The demands that technology places on care providers often are at odds with the human connection necessary for them to do their jobs properly. How to strike a balance?
That was the question panelists discussed at the compelling panel, “Humanizing Medicine in a High Tech World,” during AHCJ’s Health Journalism 2017 in Orlando.
Analia Castiglioni, M.D., explained how medical schools could serve as a model in this area. Castiglioni is director of clinical skills and simulation center and associate professor at the University of Central Florida’s College of Medicine.
The medical school, which is the newest in the country, has emphasized the importance of compassionate care even as it deploys the latest technology to teach students. For instance, new medical students at the beginning of the year contribute to a large chalkboard exercise words they think express what it means to be a good doctor, such as “ethical” and “caring,” Castiglioni said. Those words stay on the chalkboard all year as a reminder of their original intent.
The program also weaves humanism into the curriculum, with opportunities for students to go on medical missions to the Dominican Republic or provide patient care at a low-income clinic in Orlando. End-of-life care is taught, and the families of loved ones who donated their bodies to the medical school are invited to an end-of-year ceremony with the students.
“We have a lot of really rich discussions on humanism,” Castiglioni said.
Technology, if used appropriately, can add compassion to the patient care experience, panelists said. A children’s hospital in Orlando is adopting computer games and video conferencing to improve communications with patients and families. Nemours Children’s Health System has deployed smartphone and tablet apps to alleviate anxiety about procedures, said Daniel J. Podberesky, M.D., Nemours’ radiology department chairperson.
One app, developed in-house, is an interactive game that shows young patients what to expect during their visit. The game includes avatars of radiologists and technicians and an animation of the MRI machine. The second app, called Ease, provides regular video updates from providers to parents and guardians while their children are undergoing procedures.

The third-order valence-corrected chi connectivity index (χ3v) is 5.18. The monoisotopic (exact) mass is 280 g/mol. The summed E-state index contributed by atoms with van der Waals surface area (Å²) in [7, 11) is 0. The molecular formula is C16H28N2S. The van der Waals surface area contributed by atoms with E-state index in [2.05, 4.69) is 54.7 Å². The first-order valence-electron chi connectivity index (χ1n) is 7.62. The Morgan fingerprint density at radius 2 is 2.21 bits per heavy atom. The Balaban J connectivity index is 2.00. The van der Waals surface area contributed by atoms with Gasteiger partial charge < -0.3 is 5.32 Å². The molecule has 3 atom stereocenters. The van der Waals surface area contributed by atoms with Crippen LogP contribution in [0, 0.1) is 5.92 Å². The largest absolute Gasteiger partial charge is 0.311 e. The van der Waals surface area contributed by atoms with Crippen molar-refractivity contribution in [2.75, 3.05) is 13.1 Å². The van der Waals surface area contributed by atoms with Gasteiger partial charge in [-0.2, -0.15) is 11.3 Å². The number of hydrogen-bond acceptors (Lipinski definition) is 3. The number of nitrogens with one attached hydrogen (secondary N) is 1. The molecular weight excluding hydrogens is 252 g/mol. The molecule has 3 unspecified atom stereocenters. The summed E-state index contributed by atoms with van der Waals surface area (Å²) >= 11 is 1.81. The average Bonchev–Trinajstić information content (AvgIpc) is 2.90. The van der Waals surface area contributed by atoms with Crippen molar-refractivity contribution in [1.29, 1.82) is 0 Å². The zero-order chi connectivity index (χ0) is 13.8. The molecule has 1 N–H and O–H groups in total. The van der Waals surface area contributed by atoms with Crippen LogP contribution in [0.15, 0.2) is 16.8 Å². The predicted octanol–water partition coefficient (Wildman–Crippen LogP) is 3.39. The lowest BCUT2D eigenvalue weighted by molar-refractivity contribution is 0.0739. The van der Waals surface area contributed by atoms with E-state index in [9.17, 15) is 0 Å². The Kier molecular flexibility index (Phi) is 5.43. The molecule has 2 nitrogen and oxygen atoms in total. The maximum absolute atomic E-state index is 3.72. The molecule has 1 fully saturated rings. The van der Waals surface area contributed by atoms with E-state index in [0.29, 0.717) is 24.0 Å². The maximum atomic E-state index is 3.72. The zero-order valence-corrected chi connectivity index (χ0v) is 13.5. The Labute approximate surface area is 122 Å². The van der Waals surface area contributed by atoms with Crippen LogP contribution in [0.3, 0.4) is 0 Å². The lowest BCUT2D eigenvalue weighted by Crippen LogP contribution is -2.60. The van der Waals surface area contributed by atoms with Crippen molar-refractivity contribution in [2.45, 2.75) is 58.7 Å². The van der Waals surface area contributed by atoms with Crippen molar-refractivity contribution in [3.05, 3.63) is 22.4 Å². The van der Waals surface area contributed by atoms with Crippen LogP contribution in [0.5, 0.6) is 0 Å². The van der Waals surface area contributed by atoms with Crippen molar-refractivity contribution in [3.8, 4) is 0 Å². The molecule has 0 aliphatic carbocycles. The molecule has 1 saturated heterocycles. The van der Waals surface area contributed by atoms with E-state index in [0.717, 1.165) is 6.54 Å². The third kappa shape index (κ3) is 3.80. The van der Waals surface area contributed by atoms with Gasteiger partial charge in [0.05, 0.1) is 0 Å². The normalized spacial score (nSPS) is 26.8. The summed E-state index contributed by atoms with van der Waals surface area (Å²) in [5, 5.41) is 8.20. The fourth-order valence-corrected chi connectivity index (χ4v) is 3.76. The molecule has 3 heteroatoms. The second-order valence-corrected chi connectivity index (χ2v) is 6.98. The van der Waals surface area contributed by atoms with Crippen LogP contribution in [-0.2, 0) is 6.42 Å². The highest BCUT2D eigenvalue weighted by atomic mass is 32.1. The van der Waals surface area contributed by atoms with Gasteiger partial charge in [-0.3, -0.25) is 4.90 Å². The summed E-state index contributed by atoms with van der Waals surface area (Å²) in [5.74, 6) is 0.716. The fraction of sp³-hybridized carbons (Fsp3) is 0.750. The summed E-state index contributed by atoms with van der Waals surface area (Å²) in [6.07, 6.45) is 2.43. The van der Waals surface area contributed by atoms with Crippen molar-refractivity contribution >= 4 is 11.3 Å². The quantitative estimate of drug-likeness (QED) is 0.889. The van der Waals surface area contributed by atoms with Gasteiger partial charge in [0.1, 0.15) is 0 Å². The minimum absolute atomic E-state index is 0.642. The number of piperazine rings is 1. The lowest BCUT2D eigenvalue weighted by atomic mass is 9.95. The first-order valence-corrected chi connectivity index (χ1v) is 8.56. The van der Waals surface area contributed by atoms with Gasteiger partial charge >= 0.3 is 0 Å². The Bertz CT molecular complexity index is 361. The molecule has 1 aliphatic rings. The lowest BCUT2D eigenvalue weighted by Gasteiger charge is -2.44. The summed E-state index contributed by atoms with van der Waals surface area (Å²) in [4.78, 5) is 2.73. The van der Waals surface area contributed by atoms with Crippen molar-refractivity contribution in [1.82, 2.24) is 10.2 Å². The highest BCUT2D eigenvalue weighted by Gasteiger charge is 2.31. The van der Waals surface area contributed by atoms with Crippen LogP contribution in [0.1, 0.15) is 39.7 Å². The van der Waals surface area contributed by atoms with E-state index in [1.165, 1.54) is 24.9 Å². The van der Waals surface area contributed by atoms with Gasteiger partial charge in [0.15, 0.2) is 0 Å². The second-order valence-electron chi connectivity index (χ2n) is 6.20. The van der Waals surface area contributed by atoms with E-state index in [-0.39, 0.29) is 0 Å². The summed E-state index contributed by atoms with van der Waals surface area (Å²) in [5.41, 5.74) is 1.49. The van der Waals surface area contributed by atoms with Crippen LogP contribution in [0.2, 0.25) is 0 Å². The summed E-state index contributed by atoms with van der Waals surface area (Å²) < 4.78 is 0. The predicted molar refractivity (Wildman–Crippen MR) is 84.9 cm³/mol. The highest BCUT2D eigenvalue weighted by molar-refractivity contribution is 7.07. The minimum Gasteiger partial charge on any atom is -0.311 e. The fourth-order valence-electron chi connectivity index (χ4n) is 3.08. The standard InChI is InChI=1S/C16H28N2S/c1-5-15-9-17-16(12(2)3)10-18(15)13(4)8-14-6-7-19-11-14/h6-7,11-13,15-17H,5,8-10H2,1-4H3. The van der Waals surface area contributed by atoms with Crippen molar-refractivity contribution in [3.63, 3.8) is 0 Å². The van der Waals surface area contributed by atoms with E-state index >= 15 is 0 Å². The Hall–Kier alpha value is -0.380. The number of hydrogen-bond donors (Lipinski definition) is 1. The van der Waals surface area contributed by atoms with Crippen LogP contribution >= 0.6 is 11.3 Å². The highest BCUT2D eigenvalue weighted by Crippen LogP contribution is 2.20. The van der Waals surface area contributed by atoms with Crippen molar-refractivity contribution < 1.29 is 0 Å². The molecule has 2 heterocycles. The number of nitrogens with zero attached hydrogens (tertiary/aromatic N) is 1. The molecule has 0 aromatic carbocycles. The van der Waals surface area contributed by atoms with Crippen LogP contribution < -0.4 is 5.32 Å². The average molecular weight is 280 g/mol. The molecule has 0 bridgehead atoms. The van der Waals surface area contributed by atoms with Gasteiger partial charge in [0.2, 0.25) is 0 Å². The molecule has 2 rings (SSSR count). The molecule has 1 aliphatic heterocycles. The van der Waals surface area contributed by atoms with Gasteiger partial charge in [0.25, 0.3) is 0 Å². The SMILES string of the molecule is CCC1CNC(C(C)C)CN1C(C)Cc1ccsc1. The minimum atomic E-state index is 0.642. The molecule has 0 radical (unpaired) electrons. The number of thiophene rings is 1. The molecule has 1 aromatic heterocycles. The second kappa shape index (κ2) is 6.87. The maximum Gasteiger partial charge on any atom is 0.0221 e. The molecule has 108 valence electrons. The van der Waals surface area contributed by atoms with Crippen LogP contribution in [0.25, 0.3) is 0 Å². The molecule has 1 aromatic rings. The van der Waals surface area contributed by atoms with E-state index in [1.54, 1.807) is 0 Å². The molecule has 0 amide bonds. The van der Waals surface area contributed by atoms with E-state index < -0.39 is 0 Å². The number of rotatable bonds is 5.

“We use Ease every day in the operating room and in radiology because so many children have to be put under for imaging like MRIs,” Podbersky said. “It’s immensely helpful to ease stress and anxiety for parents waiting outside.”
Podbersky noted the Ease app only is available to parents who already have smartphones or a tablet, and its cost is a factor yet to be addressed.
Technology can be immensely helpful to connect patients to potential organ donors, said Bobby Nibhanupudy, M.D., medical director of abdominal transplantation at Florida Hospital Transplant Institute in Orlando. Technology can make sick people feel more human, he added. Scientists are developing artificial kidneys and pancreases to replace human organ transplants, he noted, and in the not too distant future, 3D printing could produce viable organ replacements.
“Are we going to become cyborgs? No,” Nibhanupudy said. “We know that for our patients, quality of life matters. We’re trying to bring people as close to normalcy as possible.”
Health Journalism 2017
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- panel explored humanizing medicine in a high-tech world
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- #AHCJ17 panels to address importance of social determinants
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- Panel to examine MACRA, the physician payment overhaul law
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